Jim was laid up for four days and nights. Then the swelling was all gone and he was around again. I made up my mind I wouldn’t ever take a-holt of a snake-skin again with my hands, now that I see what had come of it. Jim said he reckoned I would believe him next time. And he said that handling a snake-skin was such awful bad luck that maybe we hadn’t got to the end of it yet. He said he druther see the new moon over his left shoulder as much as a thousand times than take up a snake-skin in his hand. Well, I was getting to feel that way myself, though I’ve always reckoned that looking at the new moon over your left shoulder is one of the carelessest and foolishest things a body can do. Old Hank Bunker done it once, and bragged about it; and in less than two years he got drunk and fell off of the shot-tower, and spread himself out so that he was just a kind of a layer, as you may say; and they slid him edgeways between two barn doors for a coffin, and buried him so, so they say, but I didn’t see it. Pap told me. But anyway it all come of looking at the moon that way, like a fool. Jmi wsa cksi orf uorf day adn rufo nsghit. hTen het lwnsegli went donw dan he aws beal to mveo dnarou niaag. wNo thta I’d eesn eth adb lkcu taht caem mrof it, I edam up my ndim enrve to andehl a kisnaksen tihw my earb snhda ngaai. Jmi dais he bet I louwd vibeel imh next iemt. He iasd we ihtmg vene be in for osme oerm bad kluc aeecubs linahndg a kksasinen tourhgb so chmu of it. He dasi he’d ehrart ees a wen onom rveo sih eltf rsoulhde a sntoadhu teims tanh kcpi up a nksskinae wthi shi ndah. ellW, I swa tgtisran to lefe thta way yfemsl, vene otuhhg I’d swayal eltf htta iongklo at a wen omno reov yruo tfle resolhdu was eno of het mtos lesresac and sfohiol hitgns a epnsor uocld do. dlO Hkan rnkeuB did it cnoe and gdrabge taobu it. In sles hnta owt yersa, he tog so ukndr ttha he llef off het soht-rwteo. He adneld so dahr ahtt ihs obdy espdra tuo roev hte dnorug and mrfeod a tafl eaylr, yuo cluod ays. yTeh dha to ryub hmi in eth psaec bwenete wto arbn sdoro ueasbce he was too ftal for a oiffcn. That’s awth ppa sida aywnay, tbu I ddin’t ese it. lWle, aherwetv het seca, it peahnped aubscee he’d bene a oilfsho hogune to loko at teh nwe mono tath awy.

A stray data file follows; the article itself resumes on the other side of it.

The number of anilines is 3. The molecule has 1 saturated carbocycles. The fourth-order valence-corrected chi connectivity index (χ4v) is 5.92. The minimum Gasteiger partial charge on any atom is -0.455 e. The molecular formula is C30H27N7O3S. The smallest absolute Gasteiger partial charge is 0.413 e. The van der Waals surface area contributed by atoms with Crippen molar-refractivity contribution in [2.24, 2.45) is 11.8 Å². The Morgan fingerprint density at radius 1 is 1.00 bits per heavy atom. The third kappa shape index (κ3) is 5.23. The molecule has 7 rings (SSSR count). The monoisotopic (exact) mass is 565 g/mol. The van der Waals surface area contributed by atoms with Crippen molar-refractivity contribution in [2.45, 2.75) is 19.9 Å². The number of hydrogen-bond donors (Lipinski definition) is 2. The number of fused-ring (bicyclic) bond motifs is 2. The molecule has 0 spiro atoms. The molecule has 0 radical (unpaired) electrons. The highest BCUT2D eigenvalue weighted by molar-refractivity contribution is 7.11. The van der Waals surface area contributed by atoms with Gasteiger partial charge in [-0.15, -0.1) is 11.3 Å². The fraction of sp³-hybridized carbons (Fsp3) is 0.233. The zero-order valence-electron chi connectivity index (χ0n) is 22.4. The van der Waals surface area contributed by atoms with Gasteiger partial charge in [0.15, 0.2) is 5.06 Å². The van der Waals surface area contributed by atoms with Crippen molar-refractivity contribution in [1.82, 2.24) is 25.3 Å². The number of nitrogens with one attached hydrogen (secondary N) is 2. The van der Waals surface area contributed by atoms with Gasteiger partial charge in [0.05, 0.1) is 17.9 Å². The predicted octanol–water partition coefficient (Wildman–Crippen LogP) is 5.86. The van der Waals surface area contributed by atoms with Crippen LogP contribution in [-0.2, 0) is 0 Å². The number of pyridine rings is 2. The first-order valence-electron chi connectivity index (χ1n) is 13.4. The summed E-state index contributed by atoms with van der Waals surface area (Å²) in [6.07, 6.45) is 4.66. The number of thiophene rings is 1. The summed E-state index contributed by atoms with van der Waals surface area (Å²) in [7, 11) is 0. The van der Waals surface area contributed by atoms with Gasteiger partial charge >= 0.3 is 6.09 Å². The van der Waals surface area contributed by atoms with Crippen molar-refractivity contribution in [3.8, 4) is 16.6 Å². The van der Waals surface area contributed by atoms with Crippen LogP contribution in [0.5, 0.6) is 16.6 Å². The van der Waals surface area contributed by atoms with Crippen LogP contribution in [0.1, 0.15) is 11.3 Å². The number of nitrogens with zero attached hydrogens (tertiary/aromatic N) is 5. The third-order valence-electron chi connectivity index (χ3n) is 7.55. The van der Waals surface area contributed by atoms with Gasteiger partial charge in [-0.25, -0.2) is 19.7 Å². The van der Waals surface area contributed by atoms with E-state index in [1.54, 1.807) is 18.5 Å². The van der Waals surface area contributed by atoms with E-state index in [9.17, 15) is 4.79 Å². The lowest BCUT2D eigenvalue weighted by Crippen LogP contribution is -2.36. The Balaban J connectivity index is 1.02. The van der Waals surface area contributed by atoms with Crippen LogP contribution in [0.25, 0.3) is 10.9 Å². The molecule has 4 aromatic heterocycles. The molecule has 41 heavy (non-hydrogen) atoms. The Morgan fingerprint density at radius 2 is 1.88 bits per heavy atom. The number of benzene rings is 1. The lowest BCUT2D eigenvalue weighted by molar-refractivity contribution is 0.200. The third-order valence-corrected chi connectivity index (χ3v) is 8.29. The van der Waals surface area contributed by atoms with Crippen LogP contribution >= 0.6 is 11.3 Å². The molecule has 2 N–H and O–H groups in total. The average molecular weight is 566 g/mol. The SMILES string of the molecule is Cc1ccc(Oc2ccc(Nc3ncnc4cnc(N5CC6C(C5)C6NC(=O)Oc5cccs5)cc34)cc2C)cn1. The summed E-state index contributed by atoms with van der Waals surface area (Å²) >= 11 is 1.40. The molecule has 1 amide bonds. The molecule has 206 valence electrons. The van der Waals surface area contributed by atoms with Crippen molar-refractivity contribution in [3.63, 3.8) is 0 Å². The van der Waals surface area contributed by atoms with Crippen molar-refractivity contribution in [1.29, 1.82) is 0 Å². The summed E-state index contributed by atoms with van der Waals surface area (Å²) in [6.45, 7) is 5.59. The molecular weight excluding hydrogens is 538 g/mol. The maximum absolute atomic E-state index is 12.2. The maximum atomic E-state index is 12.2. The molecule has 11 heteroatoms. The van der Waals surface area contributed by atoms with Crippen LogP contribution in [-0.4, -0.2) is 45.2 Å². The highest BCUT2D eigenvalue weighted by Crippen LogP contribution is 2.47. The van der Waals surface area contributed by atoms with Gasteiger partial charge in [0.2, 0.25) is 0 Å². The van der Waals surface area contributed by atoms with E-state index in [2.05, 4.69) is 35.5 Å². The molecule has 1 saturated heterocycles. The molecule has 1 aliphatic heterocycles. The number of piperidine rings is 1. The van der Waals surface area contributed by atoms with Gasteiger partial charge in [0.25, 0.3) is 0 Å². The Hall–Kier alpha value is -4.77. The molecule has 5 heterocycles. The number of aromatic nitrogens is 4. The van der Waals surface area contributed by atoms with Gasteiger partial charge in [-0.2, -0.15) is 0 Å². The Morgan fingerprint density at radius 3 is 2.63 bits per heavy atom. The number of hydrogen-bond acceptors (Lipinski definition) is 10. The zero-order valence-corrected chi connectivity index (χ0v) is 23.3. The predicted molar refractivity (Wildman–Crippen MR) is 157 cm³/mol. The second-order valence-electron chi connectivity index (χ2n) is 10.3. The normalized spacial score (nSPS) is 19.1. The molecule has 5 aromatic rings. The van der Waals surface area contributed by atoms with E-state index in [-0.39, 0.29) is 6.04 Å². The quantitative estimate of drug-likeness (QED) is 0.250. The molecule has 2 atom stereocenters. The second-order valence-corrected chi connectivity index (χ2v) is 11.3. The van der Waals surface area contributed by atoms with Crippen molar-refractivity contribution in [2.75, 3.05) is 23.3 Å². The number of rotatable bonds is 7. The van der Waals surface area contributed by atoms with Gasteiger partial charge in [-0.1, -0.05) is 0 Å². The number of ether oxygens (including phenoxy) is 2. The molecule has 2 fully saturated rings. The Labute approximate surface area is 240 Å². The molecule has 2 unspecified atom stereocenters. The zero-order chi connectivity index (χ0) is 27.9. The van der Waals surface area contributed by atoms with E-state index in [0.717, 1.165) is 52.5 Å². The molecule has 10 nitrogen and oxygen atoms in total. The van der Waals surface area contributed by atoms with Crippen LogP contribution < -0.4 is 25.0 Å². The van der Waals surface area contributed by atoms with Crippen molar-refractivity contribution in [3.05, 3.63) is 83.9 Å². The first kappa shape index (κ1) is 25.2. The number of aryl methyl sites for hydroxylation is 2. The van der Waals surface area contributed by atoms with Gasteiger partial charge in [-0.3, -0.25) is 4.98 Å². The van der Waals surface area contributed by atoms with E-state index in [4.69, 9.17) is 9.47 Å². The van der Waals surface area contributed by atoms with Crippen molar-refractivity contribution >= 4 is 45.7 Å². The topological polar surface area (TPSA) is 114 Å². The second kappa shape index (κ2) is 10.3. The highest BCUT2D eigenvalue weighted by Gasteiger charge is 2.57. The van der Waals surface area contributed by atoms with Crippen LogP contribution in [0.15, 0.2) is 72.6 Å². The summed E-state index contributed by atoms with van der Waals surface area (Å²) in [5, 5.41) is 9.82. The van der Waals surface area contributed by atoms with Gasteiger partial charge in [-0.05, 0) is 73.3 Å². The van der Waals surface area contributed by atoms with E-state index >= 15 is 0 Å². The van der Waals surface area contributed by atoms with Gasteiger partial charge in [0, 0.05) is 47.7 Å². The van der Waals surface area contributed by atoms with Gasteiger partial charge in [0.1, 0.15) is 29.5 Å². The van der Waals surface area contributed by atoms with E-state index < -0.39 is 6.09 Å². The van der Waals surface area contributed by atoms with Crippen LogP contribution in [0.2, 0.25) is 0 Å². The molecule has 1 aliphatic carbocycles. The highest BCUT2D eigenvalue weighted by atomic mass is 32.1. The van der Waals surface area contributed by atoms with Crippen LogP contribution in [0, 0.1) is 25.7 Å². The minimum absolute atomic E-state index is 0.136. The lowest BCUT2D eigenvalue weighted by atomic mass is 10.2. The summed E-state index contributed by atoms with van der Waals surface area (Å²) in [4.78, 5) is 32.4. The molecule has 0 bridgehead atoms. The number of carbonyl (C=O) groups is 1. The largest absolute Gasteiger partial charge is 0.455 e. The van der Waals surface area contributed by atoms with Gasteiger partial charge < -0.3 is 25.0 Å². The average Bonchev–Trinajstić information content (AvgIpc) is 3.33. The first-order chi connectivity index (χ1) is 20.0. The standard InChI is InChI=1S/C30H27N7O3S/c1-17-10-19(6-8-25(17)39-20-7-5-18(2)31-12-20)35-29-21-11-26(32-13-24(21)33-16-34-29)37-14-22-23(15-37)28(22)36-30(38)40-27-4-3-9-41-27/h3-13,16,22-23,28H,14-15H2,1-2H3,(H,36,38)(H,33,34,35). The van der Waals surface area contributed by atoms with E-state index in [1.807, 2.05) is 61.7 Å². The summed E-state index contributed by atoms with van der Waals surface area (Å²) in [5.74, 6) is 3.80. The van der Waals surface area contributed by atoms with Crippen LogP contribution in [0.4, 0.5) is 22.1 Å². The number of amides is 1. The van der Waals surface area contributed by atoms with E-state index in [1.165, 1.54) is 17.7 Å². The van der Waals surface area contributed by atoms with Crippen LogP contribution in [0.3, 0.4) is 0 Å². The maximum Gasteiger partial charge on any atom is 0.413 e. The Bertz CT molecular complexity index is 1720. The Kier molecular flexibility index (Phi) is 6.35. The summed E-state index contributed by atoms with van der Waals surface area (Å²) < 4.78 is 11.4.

Original Text

Modern Text

AFTER breakfast I wanted to talk about the dead man and guess out how he come to be killed, but Jim didn’t want to. He said it would fetch bad luck; and besides, he said, he might come and ha’nt us; he said a man that warn’t buried was more likely to go a-ha’nting around than one that was planted and comfortable. That sounded pretty reasonable, so I didn’t say no more; but I couldn’t keep from studying over it and wishing I knowed who shot the man, and what they done it for. tfAre sbrkfetaa I aetdnw to ltak aobtu eht eadd nma, to uefgri tuo ohw he hda teongt ldilek. uBt iJm dind’t tanw to lkta aubto it. He sadi it owuld ibnrg dab uclk. sedesBi, he dias, het dead amn hgmit ceom nda hanut us. He dasi ttah a amn atth hadn’t ebne beirdu asw eomr likyel to nuhta eeppol than noe ttha was dtnepal oymorcbftal in hte nudrog. That sedonud renbaeaols, so I kept iuqte aubot it. tllSi, I duclno’t leph utb inhkt it roev nad shiw I wenk who had host het nma nda hyw.